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SNAPCHAT STRATEGY


Pioneering the use of Snapchat in a presidential election.
Surprising and delighting young people in the process.

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SNAPCHAT STRATEGY


Pioneering the use of Snapchat in a presidential election.
Surprising and delighting young people in the process.

15220228_10154690579503818_1299023546285008758_n.jpg

It all started in Cedar Rapids.


Architecting a major (but inconsequential) meme. 

It all started in Cedar Rapids.


Architecting a major (but inconsequential) meme. 

Chillary Clinton

For a July 2015 Iowa Democratic Party dinner, Snapchat asked the presidential candidates to submit a Snap for its "live story" documenting all aspects of the event. Although the campaign had not yet launched an official Snapchat presence, I was pulled into the project to concept a Snap.

We bounced around some ideas and thought it might be amusing if Secretary Clinton appeared to be drinking her beloved iced tea out of our recently-launched "Chillary Clinton" koozie from the campaign shop.


The final Snap

The concept morphed a bit and Secretary Clinton ended up saying a line that will live on in infamy (like in this Vine that has over 34 million loops):

I’m just chillin’ in Cedar Rapids.
— Hillary Clinton // July 17, 2015

HQ reaction...

We were a bit surprised, but also thought it was kind of adorable. Our experience with Snapchat was just beginning, though.

HQ Cedar Rapids Reaction
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Our approach to Snapchat


Rethinking how a politician should use the platform.

Our approach to Snapchat


Rethinking how a politician should use the platform.

How others used it

When we launched our official account in August 2015, we weren't the first campaign to do so. Several Republican candidates had been using it, but they all were using it the same way: documenting stop-by-stop campaigning with very little consideration for how entertaining or informative the content was. We also knew having Secretary Clinton be front and center in every single Snap would quickly become boring and could lead to other mishaps like the one in Cedar Rapids.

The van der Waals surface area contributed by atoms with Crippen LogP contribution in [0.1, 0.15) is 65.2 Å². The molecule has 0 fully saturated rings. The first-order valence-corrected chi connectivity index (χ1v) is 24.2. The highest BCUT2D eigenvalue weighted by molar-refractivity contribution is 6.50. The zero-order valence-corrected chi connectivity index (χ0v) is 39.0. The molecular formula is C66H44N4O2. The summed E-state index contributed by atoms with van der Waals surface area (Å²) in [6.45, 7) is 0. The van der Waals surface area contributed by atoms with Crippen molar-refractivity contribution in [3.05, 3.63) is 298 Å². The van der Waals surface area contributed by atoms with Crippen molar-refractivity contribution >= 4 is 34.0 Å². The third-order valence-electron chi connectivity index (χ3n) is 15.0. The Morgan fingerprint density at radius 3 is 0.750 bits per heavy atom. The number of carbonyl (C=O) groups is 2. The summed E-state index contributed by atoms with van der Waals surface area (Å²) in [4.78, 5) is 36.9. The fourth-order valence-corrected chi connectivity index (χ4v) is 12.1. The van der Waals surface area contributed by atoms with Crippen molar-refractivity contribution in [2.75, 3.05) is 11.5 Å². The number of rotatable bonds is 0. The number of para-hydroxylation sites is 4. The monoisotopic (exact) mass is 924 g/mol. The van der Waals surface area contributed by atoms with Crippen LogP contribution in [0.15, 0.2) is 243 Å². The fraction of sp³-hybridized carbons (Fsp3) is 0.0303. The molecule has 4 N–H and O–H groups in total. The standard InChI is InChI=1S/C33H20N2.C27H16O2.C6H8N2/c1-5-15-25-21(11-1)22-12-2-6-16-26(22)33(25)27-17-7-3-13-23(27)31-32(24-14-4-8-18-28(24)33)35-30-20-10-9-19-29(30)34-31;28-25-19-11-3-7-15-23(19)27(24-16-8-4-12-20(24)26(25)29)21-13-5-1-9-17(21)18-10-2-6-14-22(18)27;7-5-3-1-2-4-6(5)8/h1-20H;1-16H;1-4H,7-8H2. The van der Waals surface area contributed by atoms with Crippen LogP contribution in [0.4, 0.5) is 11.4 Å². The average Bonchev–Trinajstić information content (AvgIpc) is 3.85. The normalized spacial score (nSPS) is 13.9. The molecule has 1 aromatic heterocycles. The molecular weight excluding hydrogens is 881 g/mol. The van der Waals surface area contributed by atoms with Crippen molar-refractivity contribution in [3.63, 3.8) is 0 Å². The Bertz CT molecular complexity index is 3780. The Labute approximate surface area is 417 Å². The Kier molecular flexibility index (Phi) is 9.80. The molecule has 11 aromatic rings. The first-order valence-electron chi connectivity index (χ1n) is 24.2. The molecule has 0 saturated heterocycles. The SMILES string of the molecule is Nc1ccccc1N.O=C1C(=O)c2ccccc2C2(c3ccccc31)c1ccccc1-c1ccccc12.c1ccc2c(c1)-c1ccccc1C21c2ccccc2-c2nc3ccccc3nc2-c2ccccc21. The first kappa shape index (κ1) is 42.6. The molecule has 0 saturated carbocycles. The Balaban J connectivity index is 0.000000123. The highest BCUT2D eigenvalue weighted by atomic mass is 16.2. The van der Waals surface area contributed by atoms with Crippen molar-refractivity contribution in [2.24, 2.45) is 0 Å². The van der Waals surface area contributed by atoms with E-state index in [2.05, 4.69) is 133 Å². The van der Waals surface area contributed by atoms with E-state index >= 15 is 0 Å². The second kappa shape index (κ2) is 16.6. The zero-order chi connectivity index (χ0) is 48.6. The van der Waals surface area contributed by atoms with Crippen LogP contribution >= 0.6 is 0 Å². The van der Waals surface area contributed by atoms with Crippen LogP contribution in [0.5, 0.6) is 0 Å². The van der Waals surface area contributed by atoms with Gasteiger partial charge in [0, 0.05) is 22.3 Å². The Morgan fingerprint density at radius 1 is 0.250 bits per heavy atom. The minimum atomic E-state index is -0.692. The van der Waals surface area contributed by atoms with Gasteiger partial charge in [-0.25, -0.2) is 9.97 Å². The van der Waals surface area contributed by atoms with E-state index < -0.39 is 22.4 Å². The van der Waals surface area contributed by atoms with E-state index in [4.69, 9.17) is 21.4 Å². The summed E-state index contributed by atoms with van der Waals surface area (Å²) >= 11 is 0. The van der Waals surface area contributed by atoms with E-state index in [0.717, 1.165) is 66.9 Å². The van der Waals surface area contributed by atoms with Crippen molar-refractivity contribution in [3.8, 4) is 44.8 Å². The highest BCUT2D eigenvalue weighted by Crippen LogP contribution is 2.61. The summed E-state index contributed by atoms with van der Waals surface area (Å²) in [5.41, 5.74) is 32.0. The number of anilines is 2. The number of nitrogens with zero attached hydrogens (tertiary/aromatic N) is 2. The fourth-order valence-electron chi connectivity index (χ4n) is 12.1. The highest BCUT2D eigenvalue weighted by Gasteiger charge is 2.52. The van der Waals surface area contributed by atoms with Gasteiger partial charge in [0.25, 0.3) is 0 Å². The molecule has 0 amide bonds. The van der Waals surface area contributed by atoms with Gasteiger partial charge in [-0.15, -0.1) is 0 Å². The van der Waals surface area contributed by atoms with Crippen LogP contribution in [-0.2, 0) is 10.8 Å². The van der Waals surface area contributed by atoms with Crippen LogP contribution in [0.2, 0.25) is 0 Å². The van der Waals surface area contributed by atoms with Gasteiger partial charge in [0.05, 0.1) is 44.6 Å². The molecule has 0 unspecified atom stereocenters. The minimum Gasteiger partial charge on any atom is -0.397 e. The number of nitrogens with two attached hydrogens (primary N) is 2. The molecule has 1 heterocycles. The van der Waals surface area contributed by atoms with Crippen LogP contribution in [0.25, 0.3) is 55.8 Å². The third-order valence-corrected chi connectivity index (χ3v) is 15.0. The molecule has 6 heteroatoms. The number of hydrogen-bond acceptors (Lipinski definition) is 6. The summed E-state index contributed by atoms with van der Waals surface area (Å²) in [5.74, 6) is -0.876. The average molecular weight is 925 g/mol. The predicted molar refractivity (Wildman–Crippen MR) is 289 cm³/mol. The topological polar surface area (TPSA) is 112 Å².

A different approach

We saw Snapchat as an opportunity to break out from the pack by experimenting with different formats, styles and subject matter. Our approach can be broken down into three buckets:

Day-in-the-life content

While most similar to how others used the platform, it was still valuable to us in that we could allow an unfiltered, behind-the-scenes look at Hillary Clinton as a person and a candidate. Our traveling videographer (and my Snapchat partner in crime), Julie Zuckerbrod, Snapped from the road as she was always with the candidate and had full access and clearance at campaign events. In other instances, we handed the account off to surrogates like Cory Booker and President Bill Clinton.

Produced content

This was unlike anything being done at the time by an individual and was closer to how some publishers like BuzzFeed and NPR were using the platform. We posted stories breaking down complex policy issues, sassy Snaps dragging Republicans and engaging prompts asking for followers to submit responses.

HQ + states content

This last bucket gave us a chance to showcase the massive, diverse group of people working to elect Secretary Clinton across the country. We did everything from multi-state coordinated account takeovers to spur-of-the-moment Snaps at our HQ in Brooklyn when something interesting was happening.

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Day-in-the-life content


An unfiltered look at Hillary Clinton on the campaign trail.

Day-in-the-life content


An unfiltered look at Hillary Clinton on the campaign trail.

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Produced stories


Low-fi, but high impact messaging to young people.

Produced stories


Low-fi, but high impact messaging to young people.

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Snaps from the states + HQ


The people, places and things of a 50-state campaign.

Snaps from the states + HQ